In order to support the adoption of technologies, incentives must be aligned. Until there was a mechanism for the reimbursement for telehealth, the technology lay dormant. Once the District enacted the emergency measures to reimburse telehealth visits, the organization was able to move forward with integrating the technology into its care model. While telehealth was enacted as an emergency measure, tremendous value is seen in telehealth for population health management and for patients who suffer from chronic disease. Because of the benefit already experienced by its patients, even after the emergency is lifted, the hope is that reimbursement continues for telehealth visits through FQHCs.
The launch of telehealth during the COVID-19 pandemic has been a lifesaver for the organization and its patients, however, there have been both organizational and patient challenges during the deployment. Here are a few illustrations of the challenges and how they were mitigated.
Telehealth was launched at the same time that the organization’s more than 250 providers, as well as other health center staff were fanning out throughout the District to provide care to patients either remotely, or at locations such as COVID-19 screening tents or at hotels that the District contracted to address health needs of homeless with COVID-19 who were at risk. There were challenges getting staff set up, ensuring that they understood the application, the technology, the workflows and the rapidly changing laws allowing for telehealth. A number of strategies were deployed to address this:
There was also a challenge because patients were scheduled to visit the health center for appointments and were not expecting a telehealth visit. Patients had to be contacted quickly to inform them that their in-person appointment would be converted to a telehealth visit. This was accomplished by having the patient scheduling center and other support staff contact patients in advance to notify them of the change.
The organization is always working to improve its patient population’s access to care. In today’s online world, access to care includes access to technologies and the internet. The result is that with new technologies, there can be new barriers to care. Technology can help to eliminate some existing barriers to care such as transportation, lack of paid sick leave and child care needs, but lack of access to devices and connectivity and limited tech literacy can create new barriers. Patients had no warning that their next visit would be a telehealth visit and therefore received little coaching about the visit.
In launching telehealth more broadly with its patients, the organization has discovered that some of the telehealth technology is complicated for patients to use. For example, some applications require several steps such as the patient having to download an app to their phone and log into the app, or requiring an email address to conduct the visit. This was a barrier for some patients. Unity experienced more success with patients and televideo visits when the application had the ability to send patients SMS messages with links to connect. Also, the organization has been able to engage patients who are unable to connect by video by conducting the visit through an audio-only visit. Unity advocated with its EHR vendor to add features such as the SMS text message connections for patients and has had good response from the vendor for the requests for changes.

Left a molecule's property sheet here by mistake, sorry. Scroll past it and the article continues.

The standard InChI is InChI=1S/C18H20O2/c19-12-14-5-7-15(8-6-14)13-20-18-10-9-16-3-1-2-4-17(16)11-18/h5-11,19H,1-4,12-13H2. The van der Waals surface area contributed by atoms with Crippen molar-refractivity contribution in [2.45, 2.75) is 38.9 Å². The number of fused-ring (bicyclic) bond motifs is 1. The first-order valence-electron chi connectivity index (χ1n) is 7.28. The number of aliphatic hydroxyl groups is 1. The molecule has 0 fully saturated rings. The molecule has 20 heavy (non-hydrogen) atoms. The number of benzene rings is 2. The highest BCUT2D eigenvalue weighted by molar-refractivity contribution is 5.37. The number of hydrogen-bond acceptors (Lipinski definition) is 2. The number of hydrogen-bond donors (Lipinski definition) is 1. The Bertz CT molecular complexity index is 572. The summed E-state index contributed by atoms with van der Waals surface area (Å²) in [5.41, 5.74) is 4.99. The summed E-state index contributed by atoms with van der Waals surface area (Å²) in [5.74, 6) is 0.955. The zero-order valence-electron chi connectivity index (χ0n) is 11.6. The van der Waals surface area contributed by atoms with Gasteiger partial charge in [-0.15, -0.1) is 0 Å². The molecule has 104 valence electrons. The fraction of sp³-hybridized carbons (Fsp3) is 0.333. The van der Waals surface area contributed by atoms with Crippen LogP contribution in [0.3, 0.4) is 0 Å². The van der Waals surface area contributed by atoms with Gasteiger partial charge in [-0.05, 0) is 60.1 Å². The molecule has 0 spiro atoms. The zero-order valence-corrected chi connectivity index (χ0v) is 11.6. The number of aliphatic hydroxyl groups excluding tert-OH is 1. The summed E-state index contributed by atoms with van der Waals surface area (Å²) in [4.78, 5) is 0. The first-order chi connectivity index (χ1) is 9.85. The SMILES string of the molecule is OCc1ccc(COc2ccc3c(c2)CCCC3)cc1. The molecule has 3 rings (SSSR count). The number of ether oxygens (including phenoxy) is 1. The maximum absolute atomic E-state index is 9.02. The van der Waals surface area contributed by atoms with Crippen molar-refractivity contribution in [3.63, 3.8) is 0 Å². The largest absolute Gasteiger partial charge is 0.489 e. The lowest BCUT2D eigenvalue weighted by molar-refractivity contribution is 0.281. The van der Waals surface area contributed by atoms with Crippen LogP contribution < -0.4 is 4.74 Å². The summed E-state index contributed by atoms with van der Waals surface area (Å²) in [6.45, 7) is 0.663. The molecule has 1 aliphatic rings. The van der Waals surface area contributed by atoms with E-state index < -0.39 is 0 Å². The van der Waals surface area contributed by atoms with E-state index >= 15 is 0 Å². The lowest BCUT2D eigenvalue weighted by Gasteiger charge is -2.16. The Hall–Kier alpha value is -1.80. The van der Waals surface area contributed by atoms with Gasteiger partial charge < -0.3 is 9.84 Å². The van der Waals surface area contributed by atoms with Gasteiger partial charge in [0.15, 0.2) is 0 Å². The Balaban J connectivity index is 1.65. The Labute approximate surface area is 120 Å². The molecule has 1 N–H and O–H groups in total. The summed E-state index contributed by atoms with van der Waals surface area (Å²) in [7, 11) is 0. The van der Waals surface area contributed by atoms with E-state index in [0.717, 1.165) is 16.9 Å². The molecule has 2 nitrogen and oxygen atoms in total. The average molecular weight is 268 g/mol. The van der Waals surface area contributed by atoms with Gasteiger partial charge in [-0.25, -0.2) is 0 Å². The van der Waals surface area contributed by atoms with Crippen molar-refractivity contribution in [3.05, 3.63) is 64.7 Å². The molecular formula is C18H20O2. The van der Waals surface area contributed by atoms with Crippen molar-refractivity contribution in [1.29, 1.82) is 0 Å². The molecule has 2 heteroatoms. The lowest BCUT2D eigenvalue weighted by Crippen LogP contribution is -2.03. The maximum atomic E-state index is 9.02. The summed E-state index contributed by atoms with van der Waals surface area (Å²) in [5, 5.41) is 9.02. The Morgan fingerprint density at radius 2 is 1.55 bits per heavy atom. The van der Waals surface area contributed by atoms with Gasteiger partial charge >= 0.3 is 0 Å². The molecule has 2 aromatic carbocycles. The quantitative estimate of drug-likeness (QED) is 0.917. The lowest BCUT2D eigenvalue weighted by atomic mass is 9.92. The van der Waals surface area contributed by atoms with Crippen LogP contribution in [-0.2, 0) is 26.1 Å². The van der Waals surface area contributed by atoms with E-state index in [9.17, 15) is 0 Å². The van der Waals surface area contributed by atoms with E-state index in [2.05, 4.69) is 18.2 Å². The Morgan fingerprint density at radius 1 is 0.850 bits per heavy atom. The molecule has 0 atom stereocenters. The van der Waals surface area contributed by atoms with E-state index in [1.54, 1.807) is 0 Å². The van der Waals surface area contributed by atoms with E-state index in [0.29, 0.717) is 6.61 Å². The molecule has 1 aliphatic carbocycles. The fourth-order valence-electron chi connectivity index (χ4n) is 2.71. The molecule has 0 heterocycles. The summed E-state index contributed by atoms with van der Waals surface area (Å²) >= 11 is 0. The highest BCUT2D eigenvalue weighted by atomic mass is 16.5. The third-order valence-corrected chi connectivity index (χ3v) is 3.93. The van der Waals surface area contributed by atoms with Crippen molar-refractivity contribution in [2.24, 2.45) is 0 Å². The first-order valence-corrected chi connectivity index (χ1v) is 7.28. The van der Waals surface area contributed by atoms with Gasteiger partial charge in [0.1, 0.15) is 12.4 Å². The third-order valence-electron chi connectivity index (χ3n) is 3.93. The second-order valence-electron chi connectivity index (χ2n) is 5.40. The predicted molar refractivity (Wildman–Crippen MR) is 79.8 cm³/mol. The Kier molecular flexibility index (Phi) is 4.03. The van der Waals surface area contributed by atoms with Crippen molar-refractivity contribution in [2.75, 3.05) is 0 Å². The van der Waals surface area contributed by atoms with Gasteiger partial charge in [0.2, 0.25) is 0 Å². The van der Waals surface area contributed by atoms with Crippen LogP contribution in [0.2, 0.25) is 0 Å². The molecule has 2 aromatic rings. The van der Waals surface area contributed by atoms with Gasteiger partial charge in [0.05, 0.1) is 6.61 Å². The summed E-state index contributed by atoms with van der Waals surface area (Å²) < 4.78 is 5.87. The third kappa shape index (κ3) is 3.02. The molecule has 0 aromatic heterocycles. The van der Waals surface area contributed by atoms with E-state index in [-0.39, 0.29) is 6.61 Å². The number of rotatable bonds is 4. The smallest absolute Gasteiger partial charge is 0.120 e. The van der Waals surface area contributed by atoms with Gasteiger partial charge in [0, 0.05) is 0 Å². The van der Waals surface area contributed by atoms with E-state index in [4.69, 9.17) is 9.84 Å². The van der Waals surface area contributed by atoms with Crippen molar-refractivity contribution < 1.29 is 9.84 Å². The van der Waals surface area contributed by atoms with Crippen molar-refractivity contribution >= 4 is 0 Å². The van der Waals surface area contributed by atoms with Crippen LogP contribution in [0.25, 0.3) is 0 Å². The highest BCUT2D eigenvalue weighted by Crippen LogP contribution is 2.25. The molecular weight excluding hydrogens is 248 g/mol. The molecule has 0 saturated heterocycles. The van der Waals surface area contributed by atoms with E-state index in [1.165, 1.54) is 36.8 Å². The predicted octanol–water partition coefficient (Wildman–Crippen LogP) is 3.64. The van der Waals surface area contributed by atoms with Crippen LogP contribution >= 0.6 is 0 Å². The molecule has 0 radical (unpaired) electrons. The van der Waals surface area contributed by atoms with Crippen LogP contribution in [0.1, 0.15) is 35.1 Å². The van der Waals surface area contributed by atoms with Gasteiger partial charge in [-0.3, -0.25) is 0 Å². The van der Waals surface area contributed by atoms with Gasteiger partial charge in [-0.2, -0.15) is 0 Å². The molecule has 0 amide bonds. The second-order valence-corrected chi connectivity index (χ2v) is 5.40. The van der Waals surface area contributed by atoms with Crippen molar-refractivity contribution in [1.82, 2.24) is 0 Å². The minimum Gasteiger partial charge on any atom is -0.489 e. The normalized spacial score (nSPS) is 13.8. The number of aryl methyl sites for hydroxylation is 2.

Though there were technical challenges with connecting to patients, Unity feels optimistic about the ability of telehealth to go beyond the basic care of the patient to significantly improve the overall relationship with patients. There are some concerns that perhaps poor and minority patients will be suspicious of health information and technology. It has been the organization’s experience that the majority of patients are pleased about the use of technology for their care. Most patients appreciate that the organization has invested in technology to provide for their care and in effect has invested in them. This is seen with the adoption of the EHR and other health IT. With that in mind, telehealth holds the possibility of enhancing the relationship with the healthcare team and the patient.
Thus far the telehealth program has been largely provider-driven and the majority of visits have been conducted using audio-only technology. Initial workflows were simple and focused on the patient-provider interaction. This allowed for the rapid expansion of telehealth capacity to a patient population with limited access to technology. Further engaging other staff members, with a goal of making telehealth visits resemble, as closely as possible, an in-person visit is a critical next step in the development of a telehealth program. Identifying patients with the technology necessary to conduct video visits and assisting them in navigating any barriers to utilizing this modality will also be a focus. Plans in the near term include:
Longer term, Unity plans to look at the impact that telehealth has on health outcomes. There is the tremendous potential in continued use of telehealth for care coordination, chronic care management and integration into the population health management strategy. For these reasons, Unity plans to advocate that telehealth services be made available for patients beyond the emergency rule brought about by COVID-19.
Telehealth visits have allowed the organization to continue some very critical, but not always urgent visits with patients during COVID-19. Before telehealth, the choices would have been limited to having the patients risk returning to the health center for care or having the patient foregoing services until a later date. With vulnerable patient populations both of these options were significant risks. Telehealth has allowed for a middle ground. It has allowed Unity to continue to care for and connect with these patients in an effort to keep them as safe and healthy as possible during this time.
The views and opinions expressed in this content or by commenters are those of the author and do not necessarily reflect the official policy or position of HIMSS or its affiliates.
With a change in the reimbursement model, learn how one organization went from almost no telehealth visits to over 800 visits daily within a space of 30 days.